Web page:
The increasing dollar value compared to other countries may seem meaningless to our day to day lives. However, the currency exchange rates may have profound effects and impact on our economy.
Does a strong dollar affect you? At the beginning of the year, you could get $1.24 for a euro, and today, you can get $1.11. And the US dollar is still stronger against other currencies of the world. On our day-to-day routine, it does not seem to have any impact and you may think that it’s irrelevant to our economy.
However, the rise and fall of the US dollar does impact the economy. The US dollar is one of the primary currencies used for international trade. When you travel abroad, or sell US made products outside the United States, the value of the US dollar will certainly affect your business.
One of the main reasons why the U.S dollar is getting stronger compared to the rest of the world is the health of the U.S. economy. However, the implications of a strong dollar could have profound ripple effects.
“The stronger dollar is the sign of a healthier U.S. economy, but its strength has the potential to erode growth.” – Says John Ydstie (Dollar’s Rise Is Good News For The U.S., For Now : NPR)
Below we will see why a strong U.S dollar can hurt the economy.
A strong U.S Dollar can discourage foreign trade
Many companies in the United States engage in trade with foreign countries. They rely on selling goods and services overseas. When the value of the US dollar rises, the foreign companies must pay more to buy the product in order to compensate for the rise in value of the U.S dollar. In some instances they may buy less and it may discourage new businesses from buying U.S made products and they may look for similar products in other countries.
Fluctuations in currency may lead to a higher price of U.S made products in foreign countries, reducing demand. When companies lose demand for their products in foreign countries, they may have to reduce production, cut back on employees, and adjust to the changing dynamics of the trade.
Price of global commodities rise
Global commodities such as oil, gold, and silver and many other global commodities are bought and sold using the U.S denominated price. When the U.S dollar becomes stronger, suddenly the price of all commodities rises in the global market. As the price increases, demand decreases, and suppliers must reduce pricing to encourage sales and reach market equilibrium. When producers are forced to reduce prices to stay in the market, they may decide to cut their production budgets or enter a different business which is more profitable for them.
Strong dollar and weak global economy
“Strong U.S dollar and weak global economy could lead to recession,” says Mike Patton of Forbes.com. The global economy has been slowing down and very few countries have shown a positive progress compared to the dramatic economic growth of the United States in the third and fourth quarter of the year 2014. It’s making the U.S exports less competitive in the global market.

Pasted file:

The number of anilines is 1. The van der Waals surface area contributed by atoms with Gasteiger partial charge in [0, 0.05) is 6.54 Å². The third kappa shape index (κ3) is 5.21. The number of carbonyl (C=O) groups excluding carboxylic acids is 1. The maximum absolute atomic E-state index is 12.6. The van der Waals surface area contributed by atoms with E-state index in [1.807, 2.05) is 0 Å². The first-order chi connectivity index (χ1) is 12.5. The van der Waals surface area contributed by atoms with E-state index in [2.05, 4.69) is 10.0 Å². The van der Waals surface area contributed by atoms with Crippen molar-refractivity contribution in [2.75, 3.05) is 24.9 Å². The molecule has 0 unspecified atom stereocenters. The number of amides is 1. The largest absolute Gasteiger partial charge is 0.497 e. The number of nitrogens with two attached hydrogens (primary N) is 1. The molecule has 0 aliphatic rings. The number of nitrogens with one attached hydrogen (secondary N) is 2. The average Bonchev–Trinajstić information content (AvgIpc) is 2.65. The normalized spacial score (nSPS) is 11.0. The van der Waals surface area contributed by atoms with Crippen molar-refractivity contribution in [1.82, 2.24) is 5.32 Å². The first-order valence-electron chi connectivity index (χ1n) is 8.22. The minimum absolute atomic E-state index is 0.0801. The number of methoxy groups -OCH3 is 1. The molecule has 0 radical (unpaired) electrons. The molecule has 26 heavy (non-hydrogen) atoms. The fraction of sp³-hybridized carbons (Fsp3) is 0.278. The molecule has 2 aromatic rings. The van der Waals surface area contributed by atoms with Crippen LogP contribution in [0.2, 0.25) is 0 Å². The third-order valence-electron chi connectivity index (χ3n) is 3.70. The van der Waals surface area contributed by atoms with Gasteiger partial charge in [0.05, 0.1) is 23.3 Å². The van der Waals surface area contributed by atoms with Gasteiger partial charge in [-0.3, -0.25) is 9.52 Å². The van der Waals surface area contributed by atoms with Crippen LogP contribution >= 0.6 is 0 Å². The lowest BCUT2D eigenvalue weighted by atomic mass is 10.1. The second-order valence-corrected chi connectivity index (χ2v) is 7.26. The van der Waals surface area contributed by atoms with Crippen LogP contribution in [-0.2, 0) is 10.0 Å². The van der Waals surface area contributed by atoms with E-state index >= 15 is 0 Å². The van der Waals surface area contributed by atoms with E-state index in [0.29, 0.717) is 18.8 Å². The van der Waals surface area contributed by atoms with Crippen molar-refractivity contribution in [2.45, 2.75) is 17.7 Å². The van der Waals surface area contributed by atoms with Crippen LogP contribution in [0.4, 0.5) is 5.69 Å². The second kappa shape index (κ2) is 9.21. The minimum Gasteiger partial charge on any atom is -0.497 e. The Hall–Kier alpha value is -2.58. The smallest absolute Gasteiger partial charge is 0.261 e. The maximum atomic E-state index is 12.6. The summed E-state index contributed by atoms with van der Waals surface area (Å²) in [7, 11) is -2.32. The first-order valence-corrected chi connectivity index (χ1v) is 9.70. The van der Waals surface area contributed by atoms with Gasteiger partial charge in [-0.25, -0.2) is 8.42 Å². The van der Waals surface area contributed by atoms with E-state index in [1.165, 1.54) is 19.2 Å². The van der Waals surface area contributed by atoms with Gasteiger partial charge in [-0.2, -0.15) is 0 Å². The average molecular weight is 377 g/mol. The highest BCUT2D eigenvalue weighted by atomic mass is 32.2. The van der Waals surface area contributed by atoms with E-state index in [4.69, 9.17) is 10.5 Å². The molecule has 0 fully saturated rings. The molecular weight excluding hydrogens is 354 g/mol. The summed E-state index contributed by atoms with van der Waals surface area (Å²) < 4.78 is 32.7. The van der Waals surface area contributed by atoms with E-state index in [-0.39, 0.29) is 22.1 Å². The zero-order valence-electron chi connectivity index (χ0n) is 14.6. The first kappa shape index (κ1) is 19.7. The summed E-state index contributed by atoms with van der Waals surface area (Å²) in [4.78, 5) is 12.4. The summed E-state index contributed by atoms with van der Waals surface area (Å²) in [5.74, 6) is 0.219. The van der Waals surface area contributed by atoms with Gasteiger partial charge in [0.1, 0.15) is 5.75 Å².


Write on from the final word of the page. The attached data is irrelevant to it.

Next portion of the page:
“Europe is close to recession and most countries are sporting a negative rate of inflation. Only a half dozen or so have positive inflation and the best is really no stronger than 0.50%. Also, the rest of the world’s largest economies have been slowing.” – says Mike Patton
This is bad news for the U.S exporters who rely on foreign trade. Big corporate giants who are tied with oil production and exports and global companies such as the Microsoft, which makes its significant share of profits from foreign countries, will definitely suffer by the fall of global economy. Rising dollar value also makes it difficult for emerging countries to pay back their debts. As the dollar value increases and their currency falls against the dollar, they end up owing a larger amount of money.
The dollar value is rising compared to the foreign currencies and the main reason is the economic health of the United States. According to experts, although a strong U.S dollar is bad news for exporters and businesses involved with foreign trade, it is good news for the general U.S consumers, for now. Even though it discourages exporters and foreign buyers, the U.S dollar will buy more goods and services in the foreign market. It means that the U.S consumers can enjoy more imported goods, such as French wine, Korean TV, and foreign oil at cheaper prices.
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Source: Institute of Ecolonomics
Related articles and resources:
- What Everyone Ought to Know about the Growth of the US Economy in 2014 | Institute of Ecolonomics
- Growth of the Global Economy and Outlook for 2015 | Institute of Ecolonomics
- Want a Better Life? Help our Economy to Grow | Institute of Ecolonomics
- 3 Reasons a Strong U.S. Dollar Can Hurt the Economy – US News
- Strong Dollar And Weak Global Economy Could Cause U.S. Recession